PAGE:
Hot new innovation in underfloor heating
The heating and cooling of buildings and industrial applications accounts for half the EU’s energy consumption. The average household alone allocates 79 % of its total energy use to heating and hot water. Growing environmental and cost awareness has prompted the construction sector, architects and homeowners to search for more efficient heating methods. In recent years, underfloor heating has emerged as a viable solution. “If you have more surface to distribute the heating, then you can heat at lower temperatures,” explains project coordinator Fausto Bocciolone, technical director at HEATILE (website in Italian) in Italy. “And the most efficient surface for this purpose is the floor.” Heating at lower temperatures means fewer emissions and lower energy bills. From a design point of view, underfloor heating enables architects to do away with radiators, creating more space to work with.
Rethinking underfloor heating
A key drawback however is that installation and maintenance still require significant intervention. Existing flooring and heating infrastructure need to be taken out, new heating pipes installed and concrete poured. This can be costly, destructive and off-putting to potential customers. The EU-funded HEATILE project, which was coordinated by KEOKI, Switzerland, has been instrumental in bringing to market an underfloor heating system that aims to address these challenges. The prefabricated, recyclable panels are designed to be easy to install. They also avoid the need for invasive demolition works and expensive retrofitting. “To achieve this, we developed the thinnest underfloor system in the world,” adds Bocciolone. “Our panels are only 13 mm thick, while most underfloor heating panels are about 2.5 cm thick or more. What this means is that you can place our panels on existing flooring, without having to dig up the house.” The construction sector however can be resistant to change and new ideas. A key goal of the project was to help the firm convince architects and contractors about the benefits of the concept. “This is a new way of installing underfloor heating,” says Bocciolone. “Instead of bringing in plumbers, masons and plasterers to renovate a house, the hard work has already been done in the factory.” On-site, the panels simply need to be clicked into place. This means installation can be done in a matter of hours, rather than days. Making it quicker to install underfloor heating can help the sector to achieve cost efficiencies. “We are a start-up, so this project was hugely important in raising our profile and gaining the trust of construction professionals,” he notes.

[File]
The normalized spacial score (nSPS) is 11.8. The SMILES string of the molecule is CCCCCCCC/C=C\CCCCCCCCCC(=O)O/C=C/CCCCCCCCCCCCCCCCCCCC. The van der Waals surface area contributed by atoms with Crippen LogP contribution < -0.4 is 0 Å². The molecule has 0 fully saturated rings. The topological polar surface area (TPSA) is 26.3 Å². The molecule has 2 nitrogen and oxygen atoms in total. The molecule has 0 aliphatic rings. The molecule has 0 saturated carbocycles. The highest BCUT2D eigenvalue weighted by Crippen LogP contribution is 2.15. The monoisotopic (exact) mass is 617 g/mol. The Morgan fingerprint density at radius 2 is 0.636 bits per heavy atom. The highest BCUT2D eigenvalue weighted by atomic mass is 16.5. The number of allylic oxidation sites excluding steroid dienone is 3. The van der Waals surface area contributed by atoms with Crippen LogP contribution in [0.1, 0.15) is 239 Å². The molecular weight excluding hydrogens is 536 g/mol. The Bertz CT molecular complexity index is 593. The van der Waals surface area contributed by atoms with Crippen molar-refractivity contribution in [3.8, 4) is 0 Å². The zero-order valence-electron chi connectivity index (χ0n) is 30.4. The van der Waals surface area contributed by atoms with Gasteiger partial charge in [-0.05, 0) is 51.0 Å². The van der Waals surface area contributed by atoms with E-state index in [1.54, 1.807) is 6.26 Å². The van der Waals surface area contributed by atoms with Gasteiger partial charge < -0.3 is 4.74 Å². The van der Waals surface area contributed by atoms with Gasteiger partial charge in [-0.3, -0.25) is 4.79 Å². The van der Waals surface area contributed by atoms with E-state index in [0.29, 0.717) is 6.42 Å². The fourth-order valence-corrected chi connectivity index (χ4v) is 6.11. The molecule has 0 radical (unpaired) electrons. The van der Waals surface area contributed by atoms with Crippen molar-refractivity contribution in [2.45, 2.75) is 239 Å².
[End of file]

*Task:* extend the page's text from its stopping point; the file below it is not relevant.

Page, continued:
New business opportunities
Marketing studies were also carried out. These helped to convince the firm that there is strong interest and enthusiasm for the HEATILE concept. The results have also opened doors to potential new business opportunities. “We are thinking of expanding our concept to bars and outdoor restaurants,” says Bocciolone. “We have run a pilot project with a bar in Milan. Other potential clients include spas and swimming pools, as well as industrial buildings that have huge spaces to heat.” The firm is also looking into developing a product that integrates a wooden finish on top. This means that once the heating panel is installed, there is no more work to do. A modular heating panel system is also being developed for walls. “The EU project helped us to investigate the potential of each of these sectors,” he adds. “There is a huge amount of work to be done in each of these areas, in terms of development and engineering. It has been really important to have this support.”
HEATILE, heating, underfloor, energy, industrial, construction, emissions, demolition